Even when a business is losing money, it's possible for shareholders to make money if they buy a good business at the right price. For example, although Amazon.com made losses for many years after listing, if you had bought and held the shares since 1999, you would have made a fortune. But while history lauds those rare successes, those that fail are often forgotten; who remembers Pets.com?
Given this risk, we thought we'd take a look at whether Jadar Resources (ASX:JDR) shareholders should be worried about its cash burn. For the purpose of this article, we'll define cash burn as the amount of cash the company is spending each year to fund its growth (also called its negative free cash flow). We'll start by comparing its cash burn with its cash reserves in order to calculate its cash runway.
How Long Is Jadar Resources's Cash Runway?
A company's cash runway is the amount of time it would take to burn through its cash reserves at its current cash burn rate. In December 2019, Jadar Resources had AU$1.6m in cash, and was debt-free. In the last year, its cash burn was AU$1.6m. That means it had a cash runway of around 12 months as of December 2019. That's not too bad, but it's fair to say the end of the cash runway is in sight, unless cash burn reduces drastically. You can see how its cash balance has changed over time in the image below.
How Is Jadar Resources's Cash Burn Changing Over Time?
Because Jadar Resources isn't currently generating revenue, we consider it an early-stage business. So while we can't look to sales to understand growth, we can look at how the cash burn is changing to understand how expenditure is trending over time. As it happens, the company's cash burn reduced by 14% over the last year, which suggests that management are maintaining a fairly steady rate of business development, albeit with a slight decrease in spending. Jadar Resources makes us a little nervous due to its lack of substantial operating revenue. So we'd generally prefer stocks from this list of stocks that have analysts forecasting growth.
Can Jadar Resources Raise More Cash Easily?
Even though it has reduced its cash burn recently, shareholders should still consider how easy it would be for Jadar Resources to raise more cash in the future. Issuing new shares, or taking on debt, are the most common ways for a listed company to raise more money for its business. One of the main advantages held by publicly listed companies is that they can sell shares to investors to raise cash to fund growth. By comparing a company's annual cash burn to its total market capitalisation, we can estimate roughly how many shares it would have to issue in order to run the company for another year (at the same burn rate).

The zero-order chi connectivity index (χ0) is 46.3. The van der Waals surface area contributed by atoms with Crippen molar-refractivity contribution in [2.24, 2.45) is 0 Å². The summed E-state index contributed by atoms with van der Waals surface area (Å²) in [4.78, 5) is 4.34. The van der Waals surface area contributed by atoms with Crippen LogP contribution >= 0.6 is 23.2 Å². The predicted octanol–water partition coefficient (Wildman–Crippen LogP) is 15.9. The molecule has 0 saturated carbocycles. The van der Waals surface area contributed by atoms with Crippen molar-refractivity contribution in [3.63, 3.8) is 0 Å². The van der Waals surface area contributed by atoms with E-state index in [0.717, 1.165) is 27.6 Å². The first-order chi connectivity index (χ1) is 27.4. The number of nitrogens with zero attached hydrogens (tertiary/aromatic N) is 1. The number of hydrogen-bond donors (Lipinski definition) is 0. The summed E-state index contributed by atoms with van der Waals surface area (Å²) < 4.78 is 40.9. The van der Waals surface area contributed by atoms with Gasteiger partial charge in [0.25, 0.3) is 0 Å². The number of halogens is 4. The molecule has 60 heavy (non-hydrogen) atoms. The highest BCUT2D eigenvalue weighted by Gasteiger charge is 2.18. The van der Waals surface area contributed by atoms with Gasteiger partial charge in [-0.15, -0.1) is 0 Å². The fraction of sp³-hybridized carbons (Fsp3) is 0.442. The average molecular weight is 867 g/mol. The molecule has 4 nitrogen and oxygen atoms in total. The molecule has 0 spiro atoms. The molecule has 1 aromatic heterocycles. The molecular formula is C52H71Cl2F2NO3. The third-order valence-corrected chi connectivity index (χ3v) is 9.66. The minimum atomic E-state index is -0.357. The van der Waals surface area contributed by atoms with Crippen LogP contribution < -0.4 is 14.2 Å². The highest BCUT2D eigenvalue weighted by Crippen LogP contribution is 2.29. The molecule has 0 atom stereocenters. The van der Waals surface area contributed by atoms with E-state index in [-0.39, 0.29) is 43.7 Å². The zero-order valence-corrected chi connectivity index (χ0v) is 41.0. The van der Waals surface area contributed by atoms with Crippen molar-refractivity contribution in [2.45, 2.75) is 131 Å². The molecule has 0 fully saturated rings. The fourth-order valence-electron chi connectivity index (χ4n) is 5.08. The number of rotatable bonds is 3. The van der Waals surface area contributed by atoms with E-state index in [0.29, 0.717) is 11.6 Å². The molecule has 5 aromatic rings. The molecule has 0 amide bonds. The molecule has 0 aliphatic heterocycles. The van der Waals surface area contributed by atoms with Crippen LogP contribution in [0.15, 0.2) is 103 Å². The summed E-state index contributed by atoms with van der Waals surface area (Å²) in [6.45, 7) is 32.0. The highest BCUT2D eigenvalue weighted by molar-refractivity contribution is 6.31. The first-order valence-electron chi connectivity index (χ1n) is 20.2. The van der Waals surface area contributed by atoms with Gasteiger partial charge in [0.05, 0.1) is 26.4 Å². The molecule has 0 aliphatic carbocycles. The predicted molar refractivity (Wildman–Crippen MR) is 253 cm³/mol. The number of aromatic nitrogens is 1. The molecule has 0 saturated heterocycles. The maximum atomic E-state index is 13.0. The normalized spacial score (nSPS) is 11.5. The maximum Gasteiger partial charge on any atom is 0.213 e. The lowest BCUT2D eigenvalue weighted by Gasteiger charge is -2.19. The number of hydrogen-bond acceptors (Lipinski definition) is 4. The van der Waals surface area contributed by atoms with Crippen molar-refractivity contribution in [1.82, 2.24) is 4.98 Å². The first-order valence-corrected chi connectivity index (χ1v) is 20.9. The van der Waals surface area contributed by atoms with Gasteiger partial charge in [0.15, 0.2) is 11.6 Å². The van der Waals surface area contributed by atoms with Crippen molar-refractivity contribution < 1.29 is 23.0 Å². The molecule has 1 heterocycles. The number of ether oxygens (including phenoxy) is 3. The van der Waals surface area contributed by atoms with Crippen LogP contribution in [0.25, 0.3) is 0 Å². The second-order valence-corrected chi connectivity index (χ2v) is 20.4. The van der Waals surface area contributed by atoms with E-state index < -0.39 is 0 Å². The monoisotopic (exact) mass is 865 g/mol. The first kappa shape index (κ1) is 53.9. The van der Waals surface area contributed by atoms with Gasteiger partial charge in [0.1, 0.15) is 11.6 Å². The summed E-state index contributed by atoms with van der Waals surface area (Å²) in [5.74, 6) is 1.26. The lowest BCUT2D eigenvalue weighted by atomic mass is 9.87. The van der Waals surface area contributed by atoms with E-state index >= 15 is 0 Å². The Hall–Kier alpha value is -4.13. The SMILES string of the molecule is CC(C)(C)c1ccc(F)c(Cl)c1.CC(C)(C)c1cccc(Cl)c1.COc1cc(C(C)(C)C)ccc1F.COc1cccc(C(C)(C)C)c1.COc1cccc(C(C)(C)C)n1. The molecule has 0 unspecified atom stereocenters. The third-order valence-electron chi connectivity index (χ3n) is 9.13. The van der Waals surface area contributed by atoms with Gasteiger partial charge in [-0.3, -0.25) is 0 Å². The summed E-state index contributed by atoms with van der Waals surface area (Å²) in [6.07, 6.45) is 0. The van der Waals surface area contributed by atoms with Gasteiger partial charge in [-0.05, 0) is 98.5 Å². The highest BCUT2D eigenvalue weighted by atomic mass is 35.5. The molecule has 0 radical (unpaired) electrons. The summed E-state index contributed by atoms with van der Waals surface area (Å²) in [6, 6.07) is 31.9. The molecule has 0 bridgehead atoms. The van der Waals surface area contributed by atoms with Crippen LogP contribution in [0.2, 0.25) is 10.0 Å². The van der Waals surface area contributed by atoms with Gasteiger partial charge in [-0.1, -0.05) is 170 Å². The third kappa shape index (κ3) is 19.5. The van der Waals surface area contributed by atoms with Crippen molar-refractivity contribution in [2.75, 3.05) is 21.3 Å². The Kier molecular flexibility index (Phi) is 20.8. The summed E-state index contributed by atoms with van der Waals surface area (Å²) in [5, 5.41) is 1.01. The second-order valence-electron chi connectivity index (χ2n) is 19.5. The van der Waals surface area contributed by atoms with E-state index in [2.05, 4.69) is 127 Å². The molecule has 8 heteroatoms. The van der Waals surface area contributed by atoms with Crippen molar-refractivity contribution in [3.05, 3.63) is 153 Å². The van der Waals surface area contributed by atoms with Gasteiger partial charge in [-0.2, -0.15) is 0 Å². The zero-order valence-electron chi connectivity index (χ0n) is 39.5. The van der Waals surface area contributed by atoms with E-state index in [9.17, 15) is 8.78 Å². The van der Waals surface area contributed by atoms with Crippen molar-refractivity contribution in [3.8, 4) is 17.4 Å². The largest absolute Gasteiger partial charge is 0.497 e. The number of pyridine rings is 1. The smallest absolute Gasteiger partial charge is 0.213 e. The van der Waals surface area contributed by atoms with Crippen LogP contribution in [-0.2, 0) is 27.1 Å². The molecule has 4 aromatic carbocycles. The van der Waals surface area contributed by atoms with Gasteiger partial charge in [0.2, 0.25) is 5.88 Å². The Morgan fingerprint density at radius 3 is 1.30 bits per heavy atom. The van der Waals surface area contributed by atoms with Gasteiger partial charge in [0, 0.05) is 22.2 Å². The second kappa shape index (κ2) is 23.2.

Jadar Resources's cash burn of AU$1.6m is about 42% of its AU$3.7m market capitalisation. From this perspective, it seems that the company spent a huge amount relative to its market value, and we'd be very wary of a painful capital raising.
So, Should We Worry About Jadar Resources's Cash Burn?
Even though its cash burn relative to its market cap makes us a little nervous, we are compelled to mention that we thought Jadar Resources's cash burn reduction was relatively promising. Summing up, we think the Jadar Resources's cash burn is a risk, based on the factors we mentioned in this article. On another note, we conducted an in-depth investigation of the company, and identified 4 warning signs for Jadar Resources (1 is a bit concerning!) that you should be aware of before investing here.
Of course Jadar Resources may not be the best stock to buy. So you may wish to see this free collection of companies boasting high return on equity, or this list of stocks that insiders are buying.
If you spot an error that warrants correction, please contact the editor at email@example.com. This article by Simply Wall St is general in nature. It does not constitute a recommendation to buy or sell any stock, and does not take account of your objectives, or your financial situation. Simply Wall St has no position in the stocks mentioned.
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